The Truth Waits
PublisherLegend Press
Date Published01 November 2019
Price£ 8.99

The Truth Waits

by Susanna Beard

When Anna discovers the body of a young girl on a deserted beach in Lithuania, her perfect life begins to unravel.


It was supposed to be a short break in Lithuania, a country where she also has business dealings. Now Anna cannot get her flight home because of a volcanic eruption in Iceland. Frustrated and needing to get out of the hotel, she walks along the deserted beach, not knowing her life is about to change.

The body she finds is that of a young girl. And it looks like murder. The police question Anna for hours, but she has little to offer them and eventually they let her go. The following day, she meets other stranded guests: Gavin, a businessman with clubs and casinos in the area, his wife, Charlotte, and Will, a tourism journalist. Though Anna instinctively dislikes Gavin and Charlotte, Will is another matter. When they finally get back to England, their casual relationship soon deepens, and Will moves in with Anna.

Anna is obsessed with finding out what happened to the murder victim. Will wants her to let it go. But with her lover becoming increasingly mysterious and absent, Anna must discover if Will is telling her to stop her dangerous investigations to protect her or himself.

This is less of a psychological thriller and more an international crime thriller that touches on the dark subject of sex/human trafficking. There is a degree of sugar-coating in this dark topic, but it is acceptable and believable, as viewing it through the protagonist’s eyes is naturally limiting.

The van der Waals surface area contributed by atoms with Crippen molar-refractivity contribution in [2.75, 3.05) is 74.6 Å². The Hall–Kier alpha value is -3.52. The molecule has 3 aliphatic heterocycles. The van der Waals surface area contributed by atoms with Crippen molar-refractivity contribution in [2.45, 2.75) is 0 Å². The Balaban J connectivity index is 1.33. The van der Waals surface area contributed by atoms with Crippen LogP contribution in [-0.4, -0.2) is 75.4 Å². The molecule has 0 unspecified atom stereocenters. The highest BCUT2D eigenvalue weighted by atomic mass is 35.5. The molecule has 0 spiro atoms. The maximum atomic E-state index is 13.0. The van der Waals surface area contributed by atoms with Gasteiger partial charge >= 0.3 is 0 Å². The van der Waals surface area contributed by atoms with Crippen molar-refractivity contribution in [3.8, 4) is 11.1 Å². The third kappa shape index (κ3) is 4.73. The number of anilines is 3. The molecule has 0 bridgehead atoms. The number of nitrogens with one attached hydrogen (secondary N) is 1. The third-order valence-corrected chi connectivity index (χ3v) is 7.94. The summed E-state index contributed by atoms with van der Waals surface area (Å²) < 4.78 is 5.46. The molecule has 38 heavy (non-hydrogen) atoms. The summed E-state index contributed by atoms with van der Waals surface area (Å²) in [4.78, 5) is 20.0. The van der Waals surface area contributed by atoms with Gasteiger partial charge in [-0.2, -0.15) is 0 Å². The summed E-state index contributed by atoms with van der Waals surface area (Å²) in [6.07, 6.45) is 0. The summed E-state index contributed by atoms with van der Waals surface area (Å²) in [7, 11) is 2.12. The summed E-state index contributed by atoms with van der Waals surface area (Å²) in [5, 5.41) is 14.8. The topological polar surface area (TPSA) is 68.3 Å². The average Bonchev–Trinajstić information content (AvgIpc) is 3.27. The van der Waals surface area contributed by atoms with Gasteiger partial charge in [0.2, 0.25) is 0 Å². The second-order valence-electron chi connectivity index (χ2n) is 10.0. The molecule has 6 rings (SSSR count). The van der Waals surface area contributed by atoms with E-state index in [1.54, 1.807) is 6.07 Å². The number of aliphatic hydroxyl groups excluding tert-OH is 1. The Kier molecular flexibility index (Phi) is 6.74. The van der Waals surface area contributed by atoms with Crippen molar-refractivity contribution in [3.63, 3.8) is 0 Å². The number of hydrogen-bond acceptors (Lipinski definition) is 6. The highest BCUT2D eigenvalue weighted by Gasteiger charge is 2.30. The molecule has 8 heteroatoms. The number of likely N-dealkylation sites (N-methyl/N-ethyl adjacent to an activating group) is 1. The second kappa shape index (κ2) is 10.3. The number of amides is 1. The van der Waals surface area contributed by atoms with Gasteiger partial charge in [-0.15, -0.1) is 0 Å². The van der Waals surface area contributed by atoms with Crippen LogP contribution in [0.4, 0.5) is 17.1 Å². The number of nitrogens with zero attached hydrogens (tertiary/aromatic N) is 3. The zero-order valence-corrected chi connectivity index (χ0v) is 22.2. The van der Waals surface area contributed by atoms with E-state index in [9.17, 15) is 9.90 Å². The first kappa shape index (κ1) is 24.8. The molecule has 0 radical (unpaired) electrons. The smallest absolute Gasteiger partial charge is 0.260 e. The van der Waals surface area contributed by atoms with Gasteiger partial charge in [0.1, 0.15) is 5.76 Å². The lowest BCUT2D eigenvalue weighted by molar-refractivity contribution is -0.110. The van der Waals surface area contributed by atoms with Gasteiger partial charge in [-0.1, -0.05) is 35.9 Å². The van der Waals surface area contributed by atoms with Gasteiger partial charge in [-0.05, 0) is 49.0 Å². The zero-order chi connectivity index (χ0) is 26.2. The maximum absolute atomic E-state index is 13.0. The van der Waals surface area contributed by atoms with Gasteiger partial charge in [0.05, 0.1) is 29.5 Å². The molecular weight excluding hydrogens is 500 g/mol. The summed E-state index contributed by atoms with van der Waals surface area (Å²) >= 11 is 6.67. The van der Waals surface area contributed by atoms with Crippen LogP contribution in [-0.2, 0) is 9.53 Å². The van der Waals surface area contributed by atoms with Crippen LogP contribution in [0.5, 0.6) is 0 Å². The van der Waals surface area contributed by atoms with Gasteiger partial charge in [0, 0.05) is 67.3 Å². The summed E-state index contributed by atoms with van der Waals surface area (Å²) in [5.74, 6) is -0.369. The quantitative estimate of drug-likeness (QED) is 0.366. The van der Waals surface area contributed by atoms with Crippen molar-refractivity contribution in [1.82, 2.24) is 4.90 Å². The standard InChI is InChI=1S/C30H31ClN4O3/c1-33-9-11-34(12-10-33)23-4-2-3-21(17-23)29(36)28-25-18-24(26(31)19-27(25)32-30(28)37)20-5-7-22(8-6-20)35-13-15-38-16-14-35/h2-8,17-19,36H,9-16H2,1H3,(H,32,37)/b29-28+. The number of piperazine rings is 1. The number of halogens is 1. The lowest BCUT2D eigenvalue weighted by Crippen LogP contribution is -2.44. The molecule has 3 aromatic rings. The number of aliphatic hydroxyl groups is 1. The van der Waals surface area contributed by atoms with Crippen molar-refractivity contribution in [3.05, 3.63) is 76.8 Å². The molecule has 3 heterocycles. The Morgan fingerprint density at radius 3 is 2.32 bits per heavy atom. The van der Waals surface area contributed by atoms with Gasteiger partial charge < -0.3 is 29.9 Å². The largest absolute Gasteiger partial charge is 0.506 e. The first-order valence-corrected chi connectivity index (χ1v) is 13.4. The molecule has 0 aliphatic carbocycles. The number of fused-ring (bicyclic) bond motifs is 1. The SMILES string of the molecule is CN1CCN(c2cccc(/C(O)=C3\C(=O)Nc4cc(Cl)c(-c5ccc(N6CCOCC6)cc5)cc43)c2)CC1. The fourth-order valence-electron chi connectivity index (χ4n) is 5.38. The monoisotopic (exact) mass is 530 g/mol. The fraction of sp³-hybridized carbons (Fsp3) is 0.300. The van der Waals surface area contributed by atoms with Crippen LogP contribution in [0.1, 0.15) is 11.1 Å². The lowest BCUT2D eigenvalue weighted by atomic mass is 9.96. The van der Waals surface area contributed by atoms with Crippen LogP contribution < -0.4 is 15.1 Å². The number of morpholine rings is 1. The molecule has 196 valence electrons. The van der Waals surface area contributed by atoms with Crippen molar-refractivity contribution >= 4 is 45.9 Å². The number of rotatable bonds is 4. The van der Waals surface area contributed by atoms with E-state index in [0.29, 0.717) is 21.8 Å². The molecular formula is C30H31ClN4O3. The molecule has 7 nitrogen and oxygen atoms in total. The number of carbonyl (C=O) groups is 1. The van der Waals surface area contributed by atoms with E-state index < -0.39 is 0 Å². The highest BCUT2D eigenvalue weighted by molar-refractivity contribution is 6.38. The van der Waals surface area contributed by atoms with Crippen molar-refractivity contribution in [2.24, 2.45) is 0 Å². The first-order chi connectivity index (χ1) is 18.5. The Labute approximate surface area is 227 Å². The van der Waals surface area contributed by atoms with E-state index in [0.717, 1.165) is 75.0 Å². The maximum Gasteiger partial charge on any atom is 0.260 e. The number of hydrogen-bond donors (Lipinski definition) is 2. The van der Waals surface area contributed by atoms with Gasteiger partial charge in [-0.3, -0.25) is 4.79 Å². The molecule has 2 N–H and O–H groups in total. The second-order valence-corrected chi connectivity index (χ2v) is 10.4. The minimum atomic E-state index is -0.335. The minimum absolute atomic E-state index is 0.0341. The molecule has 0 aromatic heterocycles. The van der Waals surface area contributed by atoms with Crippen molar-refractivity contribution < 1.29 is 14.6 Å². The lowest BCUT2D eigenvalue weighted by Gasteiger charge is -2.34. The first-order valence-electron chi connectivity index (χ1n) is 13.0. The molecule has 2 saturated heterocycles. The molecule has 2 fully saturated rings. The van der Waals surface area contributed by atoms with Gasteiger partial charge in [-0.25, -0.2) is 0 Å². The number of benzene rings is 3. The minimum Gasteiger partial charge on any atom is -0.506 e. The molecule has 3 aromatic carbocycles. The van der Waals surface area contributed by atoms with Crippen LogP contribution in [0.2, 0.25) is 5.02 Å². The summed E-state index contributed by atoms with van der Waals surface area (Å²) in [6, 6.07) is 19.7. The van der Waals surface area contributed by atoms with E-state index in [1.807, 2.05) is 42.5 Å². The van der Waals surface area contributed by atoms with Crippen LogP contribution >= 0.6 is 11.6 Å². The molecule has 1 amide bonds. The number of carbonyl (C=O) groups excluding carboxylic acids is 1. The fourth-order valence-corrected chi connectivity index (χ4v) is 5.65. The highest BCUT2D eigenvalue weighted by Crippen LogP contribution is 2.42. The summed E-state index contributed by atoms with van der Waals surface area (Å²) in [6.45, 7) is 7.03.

Although the author has written this in the present tense, the style of writing and the third-person point of view is rather distancing. Perhaps that is why although Anna is a pleasant person with the obligatory flaws and secrets, I didn’t particularly connect with her. I also found her increasing obsession with finding out the truth about the girl’s murder lacked conviction. It is entirely plausible that Anna would want to know, particularly as her own secrets unravel. But her introspection lacks passion.

Will, though more enigmatic and less on scene, is probably the character who intrigued me enough to keep reading. The love-interest between an older woman and younger man is fascinating but needs more depth. It would have been a terrific occasion to show Anna’s insecurities, wants and fears and general character development, but this opportunity never quite gets to the finishing post. In terms of Will, there were no surprises in the denouement.

The author sets the scene and atmosphere well with brief but convincing description. Other than the dialogue, which at times is a little forced, the writing is strong. However, I found the overly easy communication between Lithuanians and anglophones pulled me out of the story. I am certain I didn’t read that Anna was bilingual, and I am not convinced that learning English would be a high priority for some of the people she meets.

Overall, I enjoyed the book, and the ending was satisfactory. Despite its ugly topic, The Truth Waits provides an easy read and a little escapism. But even though I journeyed with Anna and visited some new and interesting places, I remained a spectator. She didn’t manage to drag me from the safety of my sofa into another world.

Reviewed 29 June 2019 by Kati Barr-Taylor

Kati Barr-Taylor lives in her ‘cosy pigsty’ in the Dordogne. She satisfies her literary cravings by translating, writing, editing and reading.